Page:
Except for the commentary, the other extras are on the other side of the disk. (There is no pan and scan. I like this disk a lot more than I like the movie!) There is a “history” of the US. Marshals service, some cast information, a list of related movies by actor and genre, the trailer, and some production notes. The cast information is well done as far as cast information sections on DVDs go, with a decent amount of information about all the main characters, the writer, director, and producers. The production notes go into a tiny amount of detail about the plane crash and even less about the filming, but they are okay in comparison to other production notes. The list of related movies contains no trailers, just tiny images of the DVD covers, which is a bit odd considering that they went to the trouble of putting these extras on the other side of the DVD. There must have been a lot of extra space on that side. The largest item is the history of the U.S. Marshals service, “History of the U.S. Marshals”, at 18 minutes. And some of that is the trailer for two of the recommended movies: “Cahill: United States Marshal” and “Wyatt Earp”. And the trailer for “The Fugitive” is included on that side of the disk, it just isn’t linked to its image.

The Marshals don’t come off too well in that “history lesson”. Except for a brief stint at assisting the civil rights movement in the sixties, they subverted the law against importing slaves by seizing slave ships and then selling the “seized property” themselves for profit, and, up north, returning fugitive slaves to the South and a return to slavery. Wyatt Earp gets a deservedly poor image for, first, the shoot-out at the OK corrall, after which the townsfolk pretty much drove the Earps away, and then later for using the Marshal Service as a tool of revenge. Later, in the twenties, Marshals assisted revenue agents in trying to eradicate beer, wine, and liquor from the United States. And then, full circle again today, they are assisting in the seizure and forfeiture of private property without criminal trial (although the documentary glossed over the latter two). That was about ten minutes; the rest of the history lesson included the trailers for “Cahill” and “Wyatt Earp”.

U.S. Marshals (sissy)

“Get yourself a Glock, lose that nickel-plated sissy pistol.”

There is also a description of the special effects for the plane crash: “Anatomy of the Plane Crash”. This is possibly the best feature on the DVD; it goes into detail about the plane crash, from storyboard to finish, and includes a comparison to the train crash in “The Fugitive”. Unfortunately, the anatomy is a bit annoying to go through. It is probably about fifteen minutes long total, but it is made up of a bunch of 1 minute to 2 minute sections, and you can’t watch the whole thing all at once.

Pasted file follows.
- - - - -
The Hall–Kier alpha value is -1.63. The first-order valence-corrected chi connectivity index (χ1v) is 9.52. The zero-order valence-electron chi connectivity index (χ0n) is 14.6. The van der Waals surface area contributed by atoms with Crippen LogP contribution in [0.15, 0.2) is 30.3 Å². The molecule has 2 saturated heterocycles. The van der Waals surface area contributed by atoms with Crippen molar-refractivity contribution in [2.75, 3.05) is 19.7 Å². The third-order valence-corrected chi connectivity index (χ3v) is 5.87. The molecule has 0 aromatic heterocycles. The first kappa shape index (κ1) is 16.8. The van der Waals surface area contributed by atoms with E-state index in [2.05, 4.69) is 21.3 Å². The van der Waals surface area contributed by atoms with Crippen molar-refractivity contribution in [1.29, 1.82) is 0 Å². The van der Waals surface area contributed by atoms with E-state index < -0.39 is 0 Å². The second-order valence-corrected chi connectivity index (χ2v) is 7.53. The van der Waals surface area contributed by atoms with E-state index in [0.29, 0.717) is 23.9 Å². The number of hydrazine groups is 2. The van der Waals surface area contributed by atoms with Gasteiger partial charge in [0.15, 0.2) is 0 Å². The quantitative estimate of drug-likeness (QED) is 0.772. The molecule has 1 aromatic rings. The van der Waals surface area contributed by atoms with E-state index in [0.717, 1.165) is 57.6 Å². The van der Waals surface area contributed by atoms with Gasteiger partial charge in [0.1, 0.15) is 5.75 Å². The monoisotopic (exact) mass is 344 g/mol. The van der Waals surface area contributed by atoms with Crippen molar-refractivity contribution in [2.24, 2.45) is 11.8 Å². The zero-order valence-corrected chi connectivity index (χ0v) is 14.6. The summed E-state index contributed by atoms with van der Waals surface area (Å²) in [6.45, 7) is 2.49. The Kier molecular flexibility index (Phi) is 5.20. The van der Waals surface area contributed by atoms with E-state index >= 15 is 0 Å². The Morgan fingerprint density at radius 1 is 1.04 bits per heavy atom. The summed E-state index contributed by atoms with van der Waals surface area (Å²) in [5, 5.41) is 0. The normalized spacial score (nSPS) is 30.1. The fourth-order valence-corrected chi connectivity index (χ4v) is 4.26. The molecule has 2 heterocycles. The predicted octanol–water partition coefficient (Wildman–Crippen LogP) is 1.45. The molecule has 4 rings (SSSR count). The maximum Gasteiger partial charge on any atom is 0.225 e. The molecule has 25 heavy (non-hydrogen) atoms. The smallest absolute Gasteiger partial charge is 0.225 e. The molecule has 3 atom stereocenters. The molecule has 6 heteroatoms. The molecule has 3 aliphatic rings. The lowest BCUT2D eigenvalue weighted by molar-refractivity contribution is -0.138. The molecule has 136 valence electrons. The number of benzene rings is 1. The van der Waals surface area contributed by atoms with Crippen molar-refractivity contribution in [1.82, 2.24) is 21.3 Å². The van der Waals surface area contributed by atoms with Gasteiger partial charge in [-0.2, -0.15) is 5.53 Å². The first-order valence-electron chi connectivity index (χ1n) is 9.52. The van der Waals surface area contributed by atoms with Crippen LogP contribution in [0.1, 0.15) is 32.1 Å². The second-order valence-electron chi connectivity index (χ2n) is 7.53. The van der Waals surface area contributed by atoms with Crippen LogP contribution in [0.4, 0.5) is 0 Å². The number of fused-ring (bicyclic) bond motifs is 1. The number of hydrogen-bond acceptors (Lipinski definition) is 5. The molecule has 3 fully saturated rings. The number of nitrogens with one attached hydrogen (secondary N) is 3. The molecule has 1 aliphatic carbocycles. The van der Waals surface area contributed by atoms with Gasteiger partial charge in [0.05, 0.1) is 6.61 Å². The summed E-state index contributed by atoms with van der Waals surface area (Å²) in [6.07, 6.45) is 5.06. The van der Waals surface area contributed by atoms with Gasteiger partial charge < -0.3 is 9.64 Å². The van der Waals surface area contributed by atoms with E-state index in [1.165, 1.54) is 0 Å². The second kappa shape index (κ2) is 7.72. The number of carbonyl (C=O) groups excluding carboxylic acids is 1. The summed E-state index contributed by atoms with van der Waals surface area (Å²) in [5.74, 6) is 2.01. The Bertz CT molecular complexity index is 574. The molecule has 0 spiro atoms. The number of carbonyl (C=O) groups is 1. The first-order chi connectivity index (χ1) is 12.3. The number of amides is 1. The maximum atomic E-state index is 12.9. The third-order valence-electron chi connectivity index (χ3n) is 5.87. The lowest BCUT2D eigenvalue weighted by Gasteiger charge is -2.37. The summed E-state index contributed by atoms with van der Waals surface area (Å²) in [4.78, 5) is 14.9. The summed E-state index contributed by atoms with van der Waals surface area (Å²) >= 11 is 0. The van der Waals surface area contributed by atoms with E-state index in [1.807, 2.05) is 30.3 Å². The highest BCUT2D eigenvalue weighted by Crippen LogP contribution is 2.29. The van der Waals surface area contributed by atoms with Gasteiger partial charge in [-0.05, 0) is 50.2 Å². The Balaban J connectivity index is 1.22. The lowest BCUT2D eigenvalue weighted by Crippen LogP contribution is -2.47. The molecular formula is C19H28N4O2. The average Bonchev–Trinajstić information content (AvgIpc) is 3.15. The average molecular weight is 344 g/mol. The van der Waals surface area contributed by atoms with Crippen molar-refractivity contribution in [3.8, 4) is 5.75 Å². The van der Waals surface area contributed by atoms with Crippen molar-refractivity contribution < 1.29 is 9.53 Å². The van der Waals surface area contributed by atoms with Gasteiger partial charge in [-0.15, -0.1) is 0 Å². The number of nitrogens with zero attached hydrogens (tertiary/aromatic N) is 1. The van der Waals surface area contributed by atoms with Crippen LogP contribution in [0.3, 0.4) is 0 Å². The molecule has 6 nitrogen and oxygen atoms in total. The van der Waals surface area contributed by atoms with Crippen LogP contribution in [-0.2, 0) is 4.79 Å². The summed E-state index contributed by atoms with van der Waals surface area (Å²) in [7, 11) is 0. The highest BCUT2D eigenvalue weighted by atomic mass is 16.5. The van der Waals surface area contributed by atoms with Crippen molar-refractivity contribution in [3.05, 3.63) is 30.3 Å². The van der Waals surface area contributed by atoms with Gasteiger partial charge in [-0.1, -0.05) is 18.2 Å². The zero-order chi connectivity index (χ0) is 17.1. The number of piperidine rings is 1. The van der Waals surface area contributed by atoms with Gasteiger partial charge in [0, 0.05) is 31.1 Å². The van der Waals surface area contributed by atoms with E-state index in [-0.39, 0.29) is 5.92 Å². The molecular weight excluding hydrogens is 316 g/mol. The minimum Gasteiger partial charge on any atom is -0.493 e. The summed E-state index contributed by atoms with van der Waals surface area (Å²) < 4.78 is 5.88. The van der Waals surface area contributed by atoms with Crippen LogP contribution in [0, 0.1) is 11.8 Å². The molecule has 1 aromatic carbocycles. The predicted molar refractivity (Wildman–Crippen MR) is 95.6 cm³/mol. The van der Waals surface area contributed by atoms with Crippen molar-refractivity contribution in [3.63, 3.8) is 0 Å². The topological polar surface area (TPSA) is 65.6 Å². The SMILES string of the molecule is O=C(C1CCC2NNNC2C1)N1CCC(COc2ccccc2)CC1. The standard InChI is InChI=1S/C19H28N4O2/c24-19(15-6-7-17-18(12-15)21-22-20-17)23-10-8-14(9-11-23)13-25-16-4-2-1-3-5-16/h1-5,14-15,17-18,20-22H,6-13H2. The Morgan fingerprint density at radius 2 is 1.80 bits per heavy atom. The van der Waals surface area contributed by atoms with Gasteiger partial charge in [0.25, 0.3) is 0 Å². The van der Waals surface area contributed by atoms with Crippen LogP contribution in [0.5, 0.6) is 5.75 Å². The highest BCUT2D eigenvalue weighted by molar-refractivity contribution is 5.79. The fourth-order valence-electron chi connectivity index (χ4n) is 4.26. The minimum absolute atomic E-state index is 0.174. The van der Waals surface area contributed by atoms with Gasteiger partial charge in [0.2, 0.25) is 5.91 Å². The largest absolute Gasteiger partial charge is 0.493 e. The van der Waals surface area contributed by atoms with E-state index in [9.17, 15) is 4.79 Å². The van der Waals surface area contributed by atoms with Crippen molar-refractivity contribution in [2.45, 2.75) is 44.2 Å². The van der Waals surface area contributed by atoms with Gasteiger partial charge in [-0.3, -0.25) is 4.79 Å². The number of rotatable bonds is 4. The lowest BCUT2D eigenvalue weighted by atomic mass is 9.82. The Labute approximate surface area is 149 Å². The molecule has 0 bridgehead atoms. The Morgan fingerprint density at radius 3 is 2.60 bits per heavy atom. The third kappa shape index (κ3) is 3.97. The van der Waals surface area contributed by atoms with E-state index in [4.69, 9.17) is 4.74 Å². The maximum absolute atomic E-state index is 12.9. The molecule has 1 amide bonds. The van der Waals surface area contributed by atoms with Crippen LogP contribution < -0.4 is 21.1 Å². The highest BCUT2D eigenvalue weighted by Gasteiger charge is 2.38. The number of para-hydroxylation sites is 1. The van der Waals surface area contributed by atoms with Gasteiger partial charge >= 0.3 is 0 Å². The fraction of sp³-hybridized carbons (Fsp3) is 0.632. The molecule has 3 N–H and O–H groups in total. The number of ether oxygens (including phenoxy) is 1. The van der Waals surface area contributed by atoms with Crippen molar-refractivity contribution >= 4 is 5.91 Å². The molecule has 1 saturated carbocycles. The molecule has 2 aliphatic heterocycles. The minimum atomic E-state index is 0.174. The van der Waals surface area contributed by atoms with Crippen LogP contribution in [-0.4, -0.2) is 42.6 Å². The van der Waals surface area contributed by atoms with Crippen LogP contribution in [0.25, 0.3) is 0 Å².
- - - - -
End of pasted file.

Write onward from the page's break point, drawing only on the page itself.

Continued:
The “trailers” section contains some television spots for the movie as well as the trailer for “The Fugitive” and “U.S. Marshals”. The U.S. Marshals theatrical trailer was not a very good one: it told you the whole damn movie and just about all of the surprises. (Watch it after seeing the movie and you’ll see what I mean.)

I can’t recommend buying this disk. If you are a fan of the actors or of cool plane crashes, you might want to give it a rent. “It sucks” is probably too strong of a term. Just annoyingly pointless would probably be better. The DVD is quite a bit better than the movie. It’s very disappointing, because the acting is superb. If you look at any single scene, it’s a lot of fun, but when you tie them together, it gets annoying, pointless, and stupid pretty quickly.

Recommendation: Possible Rental

DirectorStuart Baird
WritersRoy Huggins, John Pogue
ActorsTommy Lee Jones, Wesley Snipes, Robert Downey Jr.
Spoken languagesEnglish, French
SubtitlesEnglish, French, Spanish
Special FeaturesCast Information, Commentary Track, History Lesson, Production Notes, Related Movies, Related Trailers, Special Effects Notes, Trailers
More links

If you enjoyed U.S. Marshals…

If you enjoy Tommy Lee Jones, you might also be interested in Men in Black.

If you enjoy Wesley Snipes, you might also be interested in Blade.